\displaystyle \mathcal{G}_{m}(B)=B^{*} where B^{*} is the multiplicative group of the etale K-algebra B.

In this case we have \mathcal{F}(\bar{K})=\bar{K}^{*}, the multiplicative group of the separable closure \bar{K} of K. We note that the multiplicative group of a field F is just the group F-\{0\}, with the law of composition given by multiplication.

In order to make contact with the theory of Galois groups, we now define the concept of G-modules, where G is a group. A left G-module is given by an abelian group M and a map \rho: G\times M\rightarrow M such that

\displaystyle \rho(e,a)=x,

\displaystyle \rho (gh,a)=\rho(g,\rho(h,a)),


\displaystyle \rho(g,(ab))=\rho(g,a)\rho(g,b).

Instead of \rho(g,a) we usually just write g\cdot a. A right G-module may be similarly defined, and may be obtained from a left G-module by defining a\cdot g=g^{-1}\cdot a.

The abelian group \mathcal{F}(\bar{K}) has the structure of a G-module, where G is the Galois group \text{Gal}(\bar{K}/K) (also written as G(\bar{K}/K)), the group of field automorphisms of \bar{K} that keep K fixed.

We see now that there is a connection between Galois theory and etale sheaves over a field. More generally, there is a connection between the Etale cohomology of a field and “Galois cohomology“, an important part of algebraic number theory that we now define. Galois cohomology is the derived functor (see More on Chain Complexes and The Hom and Tensor Functors) of the fixed module functor.

First we construct the standard resolution of the the Galois module (a G-module where G is the Galois group of some field extension) A. It is given by X^{n}(G,A), the abelian group of all functions from the direct product G^{n+1} to A, and the coboundary map

\displaystyle \partial^{n}: X^{n-1}\rightarrow X^{n}

given by

\displaystyle \partial^{n}x(\sigma_{0},...,\sigma{n})=\sum_{i=0}^{n}(-1)^{i}x(\sigma_{0},...,\hat{\sigma_{i}},...,\sigma_{n})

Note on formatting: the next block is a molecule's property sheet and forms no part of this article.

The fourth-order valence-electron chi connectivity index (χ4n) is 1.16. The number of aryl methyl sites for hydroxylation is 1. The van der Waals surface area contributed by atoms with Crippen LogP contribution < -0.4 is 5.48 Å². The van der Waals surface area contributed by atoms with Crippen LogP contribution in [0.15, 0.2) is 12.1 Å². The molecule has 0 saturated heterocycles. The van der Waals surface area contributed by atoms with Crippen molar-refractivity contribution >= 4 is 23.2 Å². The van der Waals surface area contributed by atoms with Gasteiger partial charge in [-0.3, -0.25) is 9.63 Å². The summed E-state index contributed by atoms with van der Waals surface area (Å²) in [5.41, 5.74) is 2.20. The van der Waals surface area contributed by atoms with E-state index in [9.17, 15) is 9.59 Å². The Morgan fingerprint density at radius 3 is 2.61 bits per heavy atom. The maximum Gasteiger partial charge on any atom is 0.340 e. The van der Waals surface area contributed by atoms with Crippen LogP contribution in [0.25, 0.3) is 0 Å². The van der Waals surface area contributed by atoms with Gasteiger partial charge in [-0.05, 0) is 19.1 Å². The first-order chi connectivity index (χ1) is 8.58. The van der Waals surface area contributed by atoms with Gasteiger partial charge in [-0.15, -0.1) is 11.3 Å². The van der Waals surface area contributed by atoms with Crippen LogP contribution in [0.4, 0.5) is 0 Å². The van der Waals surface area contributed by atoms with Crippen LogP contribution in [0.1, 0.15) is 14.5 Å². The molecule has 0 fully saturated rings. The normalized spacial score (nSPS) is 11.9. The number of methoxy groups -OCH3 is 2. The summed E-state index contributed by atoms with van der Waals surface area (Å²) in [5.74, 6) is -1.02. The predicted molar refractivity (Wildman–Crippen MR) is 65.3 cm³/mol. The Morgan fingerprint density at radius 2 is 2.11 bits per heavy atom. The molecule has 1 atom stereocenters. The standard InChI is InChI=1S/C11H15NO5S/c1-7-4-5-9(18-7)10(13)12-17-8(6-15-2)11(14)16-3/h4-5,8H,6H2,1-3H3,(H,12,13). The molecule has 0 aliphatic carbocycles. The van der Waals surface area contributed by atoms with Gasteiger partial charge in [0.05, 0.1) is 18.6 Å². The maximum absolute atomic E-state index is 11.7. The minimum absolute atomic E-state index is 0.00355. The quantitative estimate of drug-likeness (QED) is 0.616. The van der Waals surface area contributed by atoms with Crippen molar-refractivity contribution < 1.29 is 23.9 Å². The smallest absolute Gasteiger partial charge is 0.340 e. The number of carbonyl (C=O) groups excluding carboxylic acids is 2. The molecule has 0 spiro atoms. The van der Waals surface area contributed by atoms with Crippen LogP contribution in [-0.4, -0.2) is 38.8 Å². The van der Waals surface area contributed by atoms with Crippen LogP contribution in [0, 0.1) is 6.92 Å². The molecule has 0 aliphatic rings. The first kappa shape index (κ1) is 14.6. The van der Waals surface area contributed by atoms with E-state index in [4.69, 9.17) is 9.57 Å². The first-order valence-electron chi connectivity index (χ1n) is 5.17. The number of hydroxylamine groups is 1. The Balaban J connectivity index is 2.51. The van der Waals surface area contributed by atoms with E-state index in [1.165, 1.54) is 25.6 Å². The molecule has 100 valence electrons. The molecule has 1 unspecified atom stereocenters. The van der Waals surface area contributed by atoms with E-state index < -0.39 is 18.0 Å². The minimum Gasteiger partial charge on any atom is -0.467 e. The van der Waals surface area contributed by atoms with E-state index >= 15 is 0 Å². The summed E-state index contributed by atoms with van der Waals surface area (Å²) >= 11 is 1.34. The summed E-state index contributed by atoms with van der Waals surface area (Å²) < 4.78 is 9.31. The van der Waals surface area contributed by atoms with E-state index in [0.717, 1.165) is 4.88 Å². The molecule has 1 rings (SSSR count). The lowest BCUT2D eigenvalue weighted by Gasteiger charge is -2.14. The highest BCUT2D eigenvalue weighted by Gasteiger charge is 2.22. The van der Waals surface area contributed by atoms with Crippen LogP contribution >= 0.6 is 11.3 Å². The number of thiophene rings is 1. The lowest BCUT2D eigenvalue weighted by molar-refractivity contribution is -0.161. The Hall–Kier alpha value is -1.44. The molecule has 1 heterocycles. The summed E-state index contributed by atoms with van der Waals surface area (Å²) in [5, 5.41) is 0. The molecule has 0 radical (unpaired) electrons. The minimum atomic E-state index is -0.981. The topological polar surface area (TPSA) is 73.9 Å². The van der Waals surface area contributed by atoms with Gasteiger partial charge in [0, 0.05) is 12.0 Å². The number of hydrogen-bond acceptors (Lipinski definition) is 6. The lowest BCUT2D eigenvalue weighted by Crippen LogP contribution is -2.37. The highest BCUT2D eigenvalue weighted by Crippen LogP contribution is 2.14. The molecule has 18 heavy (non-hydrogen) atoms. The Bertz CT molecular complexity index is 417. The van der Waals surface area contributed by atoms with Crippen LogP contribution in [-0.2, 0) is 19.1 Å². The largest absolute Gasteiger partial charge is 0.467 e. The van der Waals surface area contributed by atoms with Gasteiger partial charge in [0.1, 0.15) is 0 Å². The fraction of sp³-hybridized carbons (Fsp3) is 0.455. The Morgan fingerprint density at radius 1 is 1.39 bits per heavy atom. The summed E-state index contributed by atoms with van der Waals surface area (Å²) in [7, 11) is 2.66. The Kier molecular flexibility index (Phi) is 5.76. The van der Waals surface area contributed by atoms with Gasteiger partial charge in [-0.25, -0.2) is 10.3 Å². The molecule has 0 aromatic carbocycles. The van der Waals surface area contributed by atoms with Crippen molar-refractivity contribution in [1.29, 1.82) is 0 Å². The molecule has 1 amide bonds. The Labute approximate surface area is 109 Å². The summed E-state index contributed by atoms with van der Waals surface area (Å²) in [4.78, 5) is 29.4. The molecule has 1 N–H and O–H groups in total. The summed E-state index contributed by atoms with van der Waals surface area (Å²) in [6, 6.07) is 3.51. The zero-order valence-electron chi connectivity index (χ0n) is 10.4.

where \hat{\sigma_{i}} signifies that \sigma_{i} is to be omitted.

We now apply the fixed module functor to obtain the cochain complex

\displaystyle C^{n}(G,A)=X^{n}(G,A)^{G}.

The elements of C^{n}(G,A) are the functions x: G^{n+1}\rightarrow A such that

\displaystyle x(\sigma\sigma_{0},...,\sigma\sigma_{n})=\sigma x(\sigma_{0},...,\sigma_{n})

for all \sigma\in G.

The Galois cohomology groups H^{n}(G,A) are then obtained by taking the cohomology of this cochain complex, i.e.

\displaystyle H^{n}(G,A)=\text{Ker }\partial^{n+1}/\text{Im }\partial^{n}

Note: We have adopted here the notation of the book Cohomology of Number Fields by Jurgen Neukirch, Alexander Schmidt, and Kay Wingberg. Some references use a different notation; for instance X_{n} may be defined as the abelian group of functions from G^{n} to A instead of from G^{n+1} to A. This results in different notation for the cochain complexes and their boundary operators; however, the Galois cohomology groups themselves will remain the same.

It is a basic result of Galois cohomology that H^{0}(G,A) gives A^{G}, the subset of A such that \sigma\cdot a=a for all \sigma\in G. In other words, A^{G} is the subset of A that is fixed by G.

We have the following connection between Etale cohomology for fields and Galois cohomology:

\displaystyle H^{n}(K,\mathcal{F})=H^{n}(G,\mathcal{F}(\bar{K}))

We now mention some other basic results of the theory. In analogy with sheaf cohomology, the group H^{0}(K,\mathcal{F}) is just the set of “global sections” \Gamma(K,\mathcal{F})=\mathcal{F}(K) of \mathcal{F}. Letting \mathcal{F}=\mathcal{G}_{m} which we have defined earlier, we have

\displaystyle H^{0}(K,\mathcal{G}_{m})=\mathcal{G}_{m}(K)=K^{*}

In the language of Galois cohomology,

\displaystyle H^{0}(G,\mathcal{G}_{m}(\bar{K}))=(\bar{K}^{*})^{G}=K^{*}

Meanwhile, for H^{1}, we have the following result, called Hilbert’s Theorem 90:

\displaystyle H^{1}(K,\mathcal{G}_{m})=H^{1}(G,\bar{K}^{*})=\{1\}.

The group H^{2}(K,\mathcal{G}_{m})=H^{2}(G,\bar{K}^{*}) is called the Brauer group and also plays an important part in algebraic number theory. The etale cohomology of fields, or equivalently, Galois cohomology, are the topic of famous problems in modern mathematics such as the Milnor conjecture and its generalization, the Bloch-Kato conjecture, which was solved by Vladimir Voevodsky in 2009. They also play an important part in the etale cohomology of more general rings.


Etale Cohomology on Wikipedia

Stalk on Wikipedia

Direct Limit on Wikipedia

Inverse Limit on Wikipedia

Hilbert’s Theorem 90 on Wikipedia

Group Cohomology on Wikipedia

Galois Cohomology on Wikipedia

Milnor Conjecture on Wikipedia

Norm Residue Isomorphism Theorem

Etale Cohomology and the Weil Conjecture by Eberhard Freitag and Reinhardt Kiehl

Cohomology of Number Fields by Jurgen Neukirch, Alexander Schmidt, and Kay Wingberg


3 thoughts on “Etale Cohomology of Fields and Galois Cohomology

  1. Pingback: Direct Images and Inverse Images of Sheaves | Theories and Theorems

  2. Pingback: Some Basics of Class Field Theory | Theories and Theorems

  3. Pingback: More on Galois deformation rings | Theories and Theorems